Russian diplomacy has given the impression of remaining on the sidelines of the Israel-Gaza war. The Kremlin has so far stuck to its usual statements, in line with its historic support for the Palestinian cause and its condemnation of Israeli policy in the Occupied Territories, going so far in October last year as to compare the blockade of Gaza to the siege of Leningrad by Nazi troops.
In addition, Russian President Vladimir Putin waited several days before calling Israeli Prime Minister Benjamin Netanyahu to express his condolences after the October 7 attacks. Not only was Russian condemnation of Hamas never unequivocal, the group sent a delegation to Moscow for talks within a month of the crisis beginning.
This diplomatic position may appear to be pro-Palestinian and anti-Israeli, but it is far more nuanced than it appears. Russia’s main concern, like that of the US, has been to prevent a general conflagration in the Middle East. This explains why Moscow, like Washington, has repeatedly called for calm.
Since January 18, Russian and Syrian aircraft have been patrolling the occupied Golan Heights, above the Bravo Line that separates Syrian territory from that occupied by the Israeli army. The message from Moscow appears twofold.
First, it could be seen as a gesture to the regime in Damascus – a reminder of Russian loyalty in a time of great instability. Second, it could be a message to Russia’s Iranian ally, whose armed groups have been active along the Abu Kamal-Al Mayadeen-Deir Ezzor axis. Moscow is keen to keep a close eye on the activities of these groups and prevent them from getting out of control. Russian forces in Syria have set up several checkpoints on the outskirts of the Golan Heights, in the area around Al Quneitra. The aim is to monitor developments on the Israeli border and act as a de facto buffer.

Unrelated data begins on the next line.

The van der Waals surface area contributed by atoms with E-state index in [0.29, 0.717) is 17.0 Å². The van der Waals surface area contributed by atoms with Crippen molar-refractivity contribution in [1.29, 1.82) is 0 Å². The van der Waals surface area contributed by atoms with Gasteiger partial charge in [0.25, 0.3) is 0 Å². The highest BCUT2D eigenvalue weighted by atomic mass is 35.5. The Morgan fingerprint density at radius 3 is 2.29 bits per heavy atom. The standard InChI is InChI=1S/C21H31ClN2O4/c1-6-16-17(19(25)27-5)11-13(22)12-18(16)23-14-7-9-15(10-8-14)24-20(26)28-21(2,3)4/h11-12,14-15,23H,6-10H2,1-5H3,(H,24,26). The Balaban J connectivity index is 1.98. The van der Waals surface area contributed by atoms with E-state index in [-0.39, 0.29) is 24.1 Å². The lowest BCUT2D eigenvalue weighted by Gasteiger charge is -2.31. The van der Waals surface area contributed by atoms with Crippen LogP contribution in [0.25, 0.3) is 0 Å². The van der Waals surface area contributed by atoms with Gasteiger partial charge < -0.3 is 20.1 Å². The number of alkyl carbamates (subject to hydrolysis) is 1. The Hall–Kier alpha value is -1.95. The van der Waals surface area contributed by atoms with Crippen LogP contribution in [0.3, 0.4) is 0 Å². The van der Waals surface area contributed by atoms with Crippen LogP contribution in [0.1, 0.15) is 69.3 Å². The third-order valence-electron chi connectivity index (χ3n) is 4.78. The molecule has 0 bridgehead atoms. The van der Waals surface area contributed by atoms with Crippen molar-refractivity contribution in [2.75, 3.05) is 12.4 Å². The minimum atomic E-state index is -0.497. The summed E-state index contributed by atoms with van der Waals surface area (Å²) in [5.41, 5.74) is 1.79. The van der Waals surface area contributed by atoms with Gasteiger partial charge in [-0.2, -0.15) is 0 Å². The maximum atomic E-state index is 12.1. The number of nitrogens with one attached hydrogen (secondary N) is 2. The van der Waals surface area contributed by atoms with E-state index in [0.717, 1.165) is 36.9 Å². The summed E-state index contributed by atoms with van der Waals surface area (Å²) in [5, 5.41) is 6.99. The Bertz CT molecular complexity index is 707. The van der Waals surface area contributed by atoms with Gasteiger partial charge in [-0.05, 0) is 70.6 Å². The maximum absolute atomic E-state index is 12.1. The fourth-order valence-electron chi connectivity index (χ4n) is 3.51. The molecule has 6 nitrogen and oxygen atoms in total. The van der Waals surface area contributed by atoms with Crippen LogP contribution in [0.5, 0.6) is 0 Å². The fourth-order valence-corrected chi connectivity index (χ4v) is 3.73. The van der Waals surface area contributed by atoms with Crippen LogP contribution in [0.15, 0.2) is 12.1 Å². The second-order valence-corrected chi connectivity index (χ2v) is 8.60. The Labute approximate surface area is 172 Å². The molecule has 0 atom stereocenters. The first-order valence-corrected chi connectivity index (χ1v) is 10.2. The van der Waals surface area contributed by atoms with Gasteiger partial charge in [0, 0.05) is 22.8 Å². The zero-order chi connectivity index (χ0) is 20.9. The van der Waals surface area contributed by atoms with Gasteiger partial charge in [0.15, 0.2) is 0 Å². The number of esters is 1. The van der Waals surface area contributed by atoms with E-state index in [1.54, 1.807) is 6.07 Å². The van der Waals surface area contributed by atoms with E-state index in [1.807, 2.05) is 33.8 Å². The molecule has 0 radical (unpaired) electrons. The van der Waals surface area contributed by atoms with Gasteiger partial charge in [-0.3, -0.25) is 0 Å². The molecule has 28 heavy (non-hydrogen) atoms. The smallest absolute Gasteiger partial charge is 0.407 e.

Russia’s policy is based on managing complexity. In the case of Gaza, it must manage two contradictory dossiers: the Palestinian territories, where old-timers remember the erstwhile USSR’s support for the Palestine Liberation Organisation during the Yasser Arafat years, and Israel, a country of emigration for Ashkenazi Jews and a rival power to Syria.
Moscow knows that it cannot propose itself as a sponsor of a peace process, at least not right now. Rather, it is banking on the erosion of America’s influence in the region. Some Russian strategists, notably Timofey Bordachev of the Valdai Discussion Club, a Moscow-based think tank, foresee a US strategic failure because of its domineering behaviour as well as its unwavering support for Israel, and worse, its inability to rein in the Israeli government’s military operation in Gaza.
Even as the US and Britain launched air strikes against the Houthis in Yemen, Russia proposed an alternative route along its Arctic coast to offset the risk of a Red Sea blockade. Last month, Russian diplomacy opened the way for talks involving Iran, Turkey and Lebanon to resolve the Middle East conflict, including an attempt to curb clashes between Hezbollah and the Israeli army. Paradoxically, if these talks are successful, Israel may welcome a cessation of hostilities on that front.